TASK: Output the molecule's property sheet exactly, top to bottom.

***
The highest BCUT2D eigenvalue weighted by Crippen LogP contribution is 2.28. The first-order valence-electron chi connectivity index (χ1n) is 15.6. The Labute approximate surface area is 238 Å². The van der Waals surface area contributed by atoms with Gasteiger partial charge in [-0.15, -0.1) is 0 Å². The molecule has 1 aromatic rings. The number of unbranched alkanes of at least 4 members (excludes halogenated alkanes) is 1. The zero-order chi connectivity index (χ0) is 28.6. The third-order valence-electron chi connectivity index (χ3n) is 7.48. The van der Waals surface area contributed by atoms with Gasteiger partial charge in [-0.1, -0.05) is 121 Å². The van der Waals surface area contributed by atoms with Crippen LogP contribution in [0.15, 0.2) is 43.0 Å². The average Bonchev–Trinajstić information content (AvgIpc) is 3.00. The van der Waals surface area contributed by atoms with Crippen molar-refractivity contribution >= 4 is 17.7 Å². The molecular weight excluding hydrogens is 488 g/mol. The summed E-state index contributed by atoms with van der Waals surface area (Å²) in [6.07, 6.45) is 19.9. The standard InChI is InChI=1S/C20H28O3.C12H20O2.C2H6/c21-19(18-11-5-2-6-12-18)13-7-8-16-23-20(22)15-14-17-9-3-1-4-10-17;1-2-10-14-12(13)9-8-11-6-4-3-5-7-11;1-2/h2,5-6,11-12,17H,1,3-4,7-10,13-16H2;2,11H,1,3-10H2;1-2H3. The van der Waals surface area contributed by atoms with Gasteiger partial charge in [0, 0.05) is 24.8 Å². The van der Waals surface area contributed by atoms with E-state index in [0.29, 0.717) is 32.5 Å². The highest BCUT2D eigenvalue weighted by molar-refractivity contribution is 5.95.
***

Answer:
The highest BCUT2D eigenvalue weighted by Crippen LogP contribution is 2.28. The first-order valence-electron chi connectivity index (χ1n) is 15.6. The Labute approximate surface area is 238 Å². The van der Waals surface area contributed by atoms with Gasteiger partial charge in [-0.15, -0.1) is 0 Å². The molecule has 1 aromatic rings. The number of unbranched alkanes of at least 4 members (excludes halogenated alkanes) is 1. The zero-order chi connectivity index (χ0) is 28.6. The third-order valence-electron chi connectivity index (χ3n) is 7.48. The van der Waals surface area contributed by atoms with Gasteiger partial charge in [-0.1, -0.05) is 121 Å². The van der Waals surface area contributed by atoms with Crippen LogP contribution in [0.15, 0.2) is 43.0 Å². The average Bonchev–Trinajstić information content (AvgIpc) is 3.00. The van der Waals surface area contributed by atoms with Crippen molar-refractivity contribution >= 4 is 17.7 Å². The molecular weight excluding hydrogens is 488 g/mol. The summed E-state index contributed by atoms with van der Waals surface area (Å²) in [6.07, 6.45) is 19.9. The standard InChI is InChI=1S/C20H28O3.C12H20O2.C2H6/c21-19(18-11-5-2-6-12-18)13-7-8-16-23-20(22)15-14-17-9-3-1-4-10-17;1-2-10-14-12(13)9-8-11-6-4-3-5-7-11;1-2/h2,5-6,11-12,17H,1,3-4,7-10,13-16H2;2,11H,1,3-10H2;1-2H3. The van der Waals surface area contributed by atoms with Gasteiger partial charge in [0, 0.05) is 24.8 Å². The van der Waals surface area contributed by atoms with E-state index in [0.29, 0.717) is 32.5 Å². The highest BCUT2D eigenvalue weighted by molar-refractivity contribution is 5.95.